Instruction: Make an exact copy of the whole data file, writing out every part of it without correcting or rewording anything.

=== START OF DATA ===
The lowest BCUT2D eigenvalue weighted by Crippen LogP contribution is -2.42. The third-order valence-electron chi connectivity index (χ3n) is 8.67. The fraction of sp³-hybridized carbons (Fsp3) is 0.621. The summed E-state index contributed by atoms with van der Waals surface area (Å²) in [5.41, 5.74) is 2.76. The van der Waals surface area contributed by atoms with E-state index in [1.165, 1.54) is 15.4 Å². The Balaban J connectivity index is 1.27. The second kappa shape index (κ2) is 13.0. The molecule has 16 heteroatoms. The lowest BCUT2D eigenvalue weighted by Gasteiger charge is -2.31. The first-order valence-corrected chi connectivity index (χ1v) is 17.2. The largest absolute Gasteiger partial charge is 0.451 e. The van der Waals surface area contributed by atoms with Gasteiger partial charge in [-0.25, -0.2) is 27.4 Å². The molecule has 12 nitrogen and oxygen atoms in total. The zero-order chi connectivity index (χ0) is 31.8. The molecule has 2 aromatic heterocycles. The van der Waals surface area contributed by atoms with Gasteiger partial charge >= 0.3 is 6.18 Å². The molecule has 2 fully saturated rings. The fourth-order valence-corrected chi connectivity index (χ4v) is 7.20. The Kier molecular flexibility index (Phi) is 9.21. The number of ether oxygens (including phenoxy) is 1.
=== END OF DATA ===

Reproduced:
The lowest BCUT2D eigenvalue weighted by Crippen LogP contribution is -2.42. The third-order valence-electron chi connectivity index (χ3n) is 8.67. The fraction of sp³-hybridized carbons (Fsp3) is 0.621. The summed E-state index contributed by atoms with van der Waals surface area (Å²) in [5.41, 5.74) is 2.76. The van der Waals surface area contributed by atoms with E-state index in [1.165, 1.54) is 15.4 Å². The Balaban J connectivity index is 1.27. The second kappa shape index (κ2) is 13.0. The molecule has 16 heteroatoms. The lowest BCUT2D eigenvalue weighted by Gasteiger charge is -2.31. The first-order valence-corrected chi connectivity index (χ1v) is 17.2. The largest absolute Gasteiger partial charge is 0.451 e. The van der Waals surface area contributed by atoms with Gasteiger partial charge in [-0.25, -0.2) is 27.4 Å². The molecule has 12 nitrogen and oxygen atoms in total. The zero-order chi connectivity index (χ0) is 31.8. The molecule has 2 aromatic heterocycles. The van der Waals surface area contributed by atoms with Gasteiger partial charge >= 0.3 is 6.18 Å². The molecule has 2 fully saturated rings. The fourth-order valence-corrected chi connectivity index (χ4v) is 7.20. The Kier molecular flexibility index (Phi) is 9.21. The number of ether oxygens (including phenoxy) is 1.